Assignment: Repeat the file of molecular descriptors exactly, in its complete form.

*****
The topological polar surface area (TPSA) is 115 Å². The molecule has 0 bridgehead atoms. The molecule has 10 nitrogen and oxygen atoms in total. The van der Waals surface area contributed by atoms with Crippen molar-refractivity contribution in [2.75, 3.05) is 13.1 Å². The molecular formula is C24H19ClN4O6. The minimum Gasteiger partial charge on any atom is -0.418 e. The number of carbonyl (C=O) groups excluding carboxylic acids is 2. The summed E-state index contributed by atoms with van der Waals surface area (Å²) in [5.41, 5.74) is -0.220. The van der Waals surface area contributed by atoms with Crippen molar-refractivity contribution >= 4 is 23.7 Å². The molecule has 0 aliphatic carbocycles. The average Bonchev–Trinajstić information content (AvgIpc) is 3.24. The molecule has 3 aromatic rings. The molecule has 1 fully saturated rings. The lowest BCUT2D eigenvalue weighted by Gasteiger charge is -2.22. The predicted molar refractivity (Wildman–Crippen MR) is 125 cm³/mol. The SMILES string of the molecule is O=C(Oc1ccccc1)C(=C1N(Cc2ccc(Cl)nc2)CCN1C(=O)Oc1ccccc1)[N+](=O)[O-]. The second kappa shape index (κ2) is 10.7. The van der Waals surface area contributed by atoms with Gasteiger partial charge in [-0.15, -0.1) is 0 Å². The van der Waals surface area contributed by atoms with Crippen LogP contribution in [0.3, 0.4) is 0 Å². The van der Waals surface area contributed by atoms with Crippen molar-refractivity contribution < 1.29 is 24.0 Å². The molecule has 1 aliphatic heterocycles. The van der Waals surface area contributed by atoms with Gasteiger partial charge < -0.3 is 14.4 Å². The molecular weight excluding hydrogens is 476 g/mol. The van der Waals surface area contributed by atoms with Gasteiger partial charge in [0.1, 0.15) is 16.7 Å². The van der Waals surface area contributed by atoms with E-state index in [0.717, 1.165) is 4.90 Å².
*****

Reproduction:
The topological polar surface area (TPSA) is 115 Å². The molecule has 0 bridgehead atoms. The molecule has 10 nitrogen and oxygen atoms in total. The van der Waals surface area contributed by atoms with Crippen molar-refractivity contribution in [2.75, 3.05) is 13.1 Å². The molecular formula is C24H19ClN4O6. The minimum Gasteiger partial charge on any atom is -0.418 e. The number of carbonyl (C=O) groups excluding carboxylic acids is 2. The summed E-state index contributed by atoms with van der Waals surface area (Å²) in [5.41, 5.74) is -0.220. The van der Waals surface area contributed by atoms with Crippen molar-refractivity contribution >= 4 is 23.7 Å². The molecule has 0 aliphatic carbocycles. The average Bonchev–Trinajstić information content (AvgIpc) is 3.24. The molecule has 3 aromatic rings. The molecule has 1 fully saturated rings. The lowest BCUT2D eigenvalue weighted by Gasteiger charge is -2.22. The predicted molar refractivity (Wildman–Crippen MR) is 125 cm³/mol. The SMILES string of the molecule is O=C(Oc1ccccc1)C(=C1N(Cc2ccc(Cl)nc2)CCN1C(=O)Oc1ccccc1)[N+](=O)[O-]. The second kappa shape index (κ2) is 10.7. The van der Waals surface area contributed by atoms with Gasteiger partial charge in [-0.15, -0.1) is 0 Å². The van der Waals surface area contributed by atoms with Crippen LogP contribution in [0.3, 0.4) is 0 Å². The van der Waals surface area contributed by atoms with Crippen molar-refractivity contribution < 1.29 is 24.0 Å². The molecule has 1 aliphatic heterocycles. The van der Waals surface area contributed by atoms with Gasteiger partial charge < -0.3 is 14.4 Å². The molecular weight excluding hydrogens is 476 g/mol. The van der Waals surface area contributed by atoms with Gasteiger partial charge in [0.1, 0.15) is 16.7 Å². The van der Waals surface area contributed by atoms with E-state index in [0.717, 1.165) is 4.90 Å².